News story

Firearms sentence doubled at Court of Appeal

Man found with a loaded firearm he was to supply to another criminal has his sentence raised.

This was published under the 2010 to 2015 Conservative and Liberal Democrat coalition government

The Solicitor General, Edward Garnier QC MP has welcomed the doubling of the prison sentence originally given to 23-year-old Zephen Rollings for possession of a loaded firearm with intent to enable another to endanger life, from 5 to 10 years.

The Solicitor had appealed the sentence to the Court of Appeal as possibly unduly lenient, arguing that as the supply and movement of dangerous weapons around the country was essential to the violent criminal acts committed with them, the punishment of the facilitators should reflect the gravity of the potential ultimate result of their activity.

In the case of Rollings, the weapon - a Smith and Wesson .357 calibre Magnum revolver loaded with hollow-point bullets, was particularly dangerous.

The Solicitor General said:

In my view the original sentence of 5 years was unduly lenient and did not properly reflect the seriousness of the crime. It was truly shocking that a gun loaded with dum-dum bullets, which expand on impact, was being carried in broad daylight in a residential street. The Court of Appeal agreed and doubled the sentence.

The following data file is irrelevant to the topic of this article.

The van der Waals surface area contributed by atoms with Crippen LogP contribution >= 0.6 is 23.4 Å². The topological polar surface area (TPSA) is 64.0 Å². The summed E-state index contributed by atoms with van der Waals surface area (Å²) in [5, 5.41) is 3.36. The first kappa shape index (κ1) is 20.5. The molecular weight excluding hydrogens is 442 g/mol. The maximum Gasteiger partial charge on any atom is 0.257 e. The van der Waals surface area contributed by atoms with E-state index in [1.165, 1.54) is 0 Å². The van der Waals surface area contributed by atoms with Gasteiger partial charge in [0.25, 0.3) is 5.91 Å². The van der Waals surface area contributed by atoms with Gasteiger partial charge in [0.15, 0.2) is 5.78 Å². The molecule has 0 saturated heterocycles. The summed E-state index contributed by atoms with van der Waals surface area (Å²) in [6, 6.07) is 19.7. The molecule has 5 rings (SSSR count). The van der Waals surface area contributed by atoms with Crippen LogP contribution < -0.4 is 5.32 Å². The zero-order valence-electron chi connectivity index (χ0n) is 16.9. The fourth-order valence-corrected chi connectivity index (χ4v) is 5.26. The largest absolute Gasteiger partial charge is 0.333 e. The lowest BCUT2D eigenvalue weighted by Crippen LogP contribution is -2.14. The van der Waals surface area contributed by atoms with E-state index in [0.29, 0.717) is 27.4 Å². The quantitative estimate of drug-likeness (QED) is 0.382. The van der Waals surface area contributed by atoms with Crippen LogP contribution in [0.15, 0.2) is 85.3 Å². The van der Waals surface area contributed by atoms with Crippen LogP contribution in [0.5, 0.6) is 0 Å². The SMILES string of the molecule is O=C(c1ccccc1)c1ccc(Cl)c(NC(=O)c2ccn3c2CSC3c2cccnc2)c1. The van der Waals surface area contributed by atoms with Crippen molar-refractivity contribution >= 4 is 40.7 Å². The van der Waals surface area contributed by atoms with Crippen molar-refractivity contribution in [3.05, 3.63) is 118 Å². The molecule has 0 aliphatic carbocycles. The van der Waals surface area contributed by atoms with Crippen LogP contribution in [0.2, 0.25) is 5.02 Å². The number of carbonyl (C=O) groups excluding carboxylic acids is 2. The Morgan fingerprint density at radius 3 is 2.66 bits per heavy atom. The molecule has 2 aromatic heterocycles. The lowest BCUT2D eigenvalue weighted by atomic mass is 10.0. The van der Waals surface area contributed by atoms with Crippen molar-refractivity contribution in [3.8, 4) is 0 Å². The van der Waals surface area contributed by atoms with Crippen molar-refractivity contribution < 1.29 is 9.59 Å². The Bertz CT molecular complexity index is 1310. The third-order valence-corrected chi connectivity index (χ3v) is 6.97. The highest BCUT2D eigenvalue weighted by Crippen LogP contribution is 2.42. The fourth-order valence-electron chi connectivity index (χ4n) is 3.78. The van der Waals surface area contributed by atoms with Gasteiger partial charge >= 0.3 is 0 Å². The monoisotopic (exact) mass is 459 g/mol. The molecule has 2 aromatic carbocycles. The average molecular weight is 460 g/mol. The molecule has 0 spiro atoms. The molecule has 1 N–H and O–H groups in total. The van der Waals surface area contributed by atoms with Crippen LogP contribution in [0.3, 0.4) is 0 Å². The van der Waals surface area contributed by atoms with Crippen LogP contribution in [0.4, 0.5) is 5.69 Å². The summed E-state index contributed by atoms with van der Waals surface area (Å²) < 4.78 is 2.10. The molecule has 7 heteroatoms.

The facts of this case painted a stark picture. Criminals carrying guns cause untold misery. The court clearly recognised the seriousness of this crime and I hope the increased sentence of 10 years sends out a clear message that gun crime will be dealt with severely.


On 6 July last year, police officers searched Zephen Rollings in a mini-cab outside an address in Brockley, South London. He was carrying a small leather bag which contained an American .357 Magnum calibre Smith and Wesson revolver. The gun was loaded with live ammunition which on test firing were found to mushroom on impact. He pleaded guilty to possessing a firearm with intent to enable another to endanger life and to possessing both a prohibited weapon and ammunition. On 10 November at Woolwich Crown Court, he was sentenced to a total of 5 years’ imprisonment.

The case was referred under the unduly lenient sentence scheme to the Court of Appeal and presented by the Solicitor General, Edward Garnier QC MP. Giving judgment today, Lady Justice Hallett, Mr Justice Irwin and Mr Justice Nicol increased his sentence to 10 years’ imprisonment.

Published 3 February 2012